Kids also love asking questions, says Hungerford, and through the character of Scout, they're able to “look beyond the surface, and ask questions and make observations, and not just with their eyes," she says. "Kids overuse their eyes because of things like media and because of how we’re living these days, so [the series teaches them to] use all their senses to explore and ask questions."
Scout & the Gumboot Kids is family-viewing in the truest sense of the term, says Hogan. “We’ve designed it for co-viewing,” he says. “We want parents to watch it with their kids. We want older siblings to watch with younger siblings." Between the stop-motion, the live-action, the music, the nature, and the mindfulness, "there’s something for everybody.”
On the live-action side – which requires the crew and the titular Gumboot Kids to shoot out in nature – it truly is a family affair. Hogan and Hungerford’s children are featured as Gumboot Kids, as are Farrell’s (another family connection: Farrell and Hungerford are sisters).
They typically shoot footage for three episodes over the course of an eight-hour day, and “it’s really fun for the kids, which is why they look so natural,” says Hungerford. “They never have to perform. Somehow we found a formula that makes this little village of kids get together, help each other out, and genuinely they are completely engaged in whatever we’re leading them on these mystery tours for. They often spontaneously will feel inspired about something and it works perfectly on camera.”
That’s the live-action side. On the stop-motion side, the production moves at a slower pace. With the character of Scout, “usually in an eight-hour day, we’ll get 12 to 20 seconds, and that’s if everything goes well,” laughs Hogan. Scout’s world is 1:6 scale; they purchase most of their props from the global community of miniaturists, and work with Vancouver-based set builder Peter Tucker for many of the custom items, most recently an airstream for Scout (who is now venturing beyond his home to ask questions; for its third season, the team filmed episodes in Kamloops and Salmon Arm).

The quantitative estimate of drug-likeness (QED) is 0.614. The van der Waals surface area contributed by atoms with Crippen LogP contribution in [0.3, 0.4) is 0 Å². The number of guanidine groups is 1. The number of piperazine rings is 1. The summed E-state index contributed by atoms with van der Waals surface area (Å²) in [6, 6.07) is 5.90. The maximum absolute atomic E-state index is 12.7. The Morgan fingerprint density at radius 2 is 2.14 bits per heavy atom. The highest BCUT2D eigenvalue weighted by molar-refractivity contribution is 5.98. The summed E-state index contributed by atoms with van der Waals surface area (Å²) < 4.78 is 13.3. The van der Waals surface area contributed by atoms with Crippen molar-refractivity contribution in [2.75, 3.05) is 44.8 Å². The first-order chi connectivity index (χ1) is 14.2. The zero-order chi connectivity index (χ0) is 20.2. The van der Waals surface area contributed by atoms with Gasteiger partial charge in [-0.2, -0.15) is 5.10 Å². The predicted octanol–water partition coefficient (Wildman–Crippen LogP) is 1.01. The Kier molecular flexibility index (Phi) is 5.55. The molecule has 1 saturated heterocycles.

Then there’s the upcoming Daisy & the Gumboot Kids, a digital series that features a city mouse named Daisy leading kids in crafts inspired by nature (Says Hungerfod: “It’s super simple. It’s all about the process for kids: collecting a little pinecone and making something with it and making a memory with it; it’s not about making something that’s perfect”). That's coming in the spring; this month, they'll begin rolling out 40 episodes of Jessie & the Gumboot Kids. “We both really believe that music plays a part in the experience of watching and consuming media, and Jessie’s music is so beautiful,” says Hungerford.
There's a hunger for this kind of programming all over the world, says Hungerford. "The show is really resonating with children in Australia, and it’s been playing in South Korea and also in the Philippines, and now it’s been picked up by Amazon on the Kids stream," she says. "It’s actually doing what we wanted it to do, which was connecting with children all around the world and reminding families to get outside and to have fun while you’re doing it by not trying to do too much.”